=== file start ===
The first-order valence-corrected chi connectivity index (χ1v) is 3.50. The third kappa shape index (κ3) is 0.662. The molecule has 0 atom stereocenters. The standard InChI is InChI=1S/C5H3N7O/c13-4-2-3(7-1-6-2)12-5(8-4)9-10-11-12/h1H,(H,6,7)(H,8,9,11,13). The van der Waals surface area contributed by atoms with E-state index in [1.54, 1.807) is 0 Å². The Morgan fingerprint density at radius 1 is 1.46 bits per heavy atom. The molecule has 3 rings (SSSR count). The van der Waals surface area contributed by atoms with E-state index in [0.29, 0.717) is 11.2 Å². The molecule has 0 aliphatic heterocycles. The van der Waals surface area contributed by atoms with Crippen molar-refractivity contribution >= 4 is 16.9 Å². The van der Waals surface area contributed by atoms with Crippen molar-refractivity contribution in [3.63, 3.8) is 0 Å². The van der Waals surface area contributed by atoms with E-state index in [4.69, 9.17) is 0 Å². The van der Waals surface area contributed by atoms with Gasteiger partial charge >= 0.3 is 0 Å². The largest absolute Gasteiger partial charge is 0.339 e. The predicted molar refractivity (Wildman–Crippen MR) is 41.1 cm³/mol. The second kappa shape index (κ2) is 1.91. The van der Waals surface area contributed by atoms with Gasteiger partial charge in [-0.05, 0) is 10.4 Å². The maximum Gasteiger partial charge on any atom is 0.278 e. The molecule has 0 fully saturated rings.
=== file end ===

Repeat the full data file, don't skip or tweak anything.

The first-order valence-corrected chi connectivity index (χ1v) is 3.50. The third kappa shape index (κ3) is 0.662. The molecule has 0 atom stereocenters. The standard InChI is InChI=1S/C5H3N7O/c13-4-2-3(7-1-6-2)12-5(8-4)9-10-11-12/h1H,(H,6,7)(H,8,9,11,13). The van der Waals surface area contributed by atoms with E-state index in [1.54, 1.807) is 0 Å². The Morgan fingerprint density at radius 1 is 1.46 bits per heavy atom. The molecule has 3 rings (SSSR count). The van der Waals surface area contributed by atoms with E-state index in [0.29, 0.717) is 11.2 Å². The molecule has 0 aliphatic heterocycles. The van der Waals surface area contributed by atoms with Crippen molar-refractivity contribution >= 4 is 16.9 Å². The van der Waals surface area contributed by atoms with Crippen molar-refractivity contribution in [3.63, 3.8) is 0 Å². The van der Waals surface area contributed by atoms with E-state index in [4.69, 9.17) is 0 Å². The van der Waals surface area contributed by atoms with Gasteiger partial charge >= 0.3 is 0 Å². The largest absolute Gasteiger partial charge is 0.339 e. The predicted molar refractivity (Wildman–Crippen MR) is 41.1 cm³/mol. The second kappa shape index (κ2) is 1.91. The van der Waals surface area contributed by atoms with Gasteiger partial charge in [-0.05, 0) is 10.4 Å². The maximum Gasteiger partial charge on any atom is 0.278 e. The molecule has 0 fully saturated rings.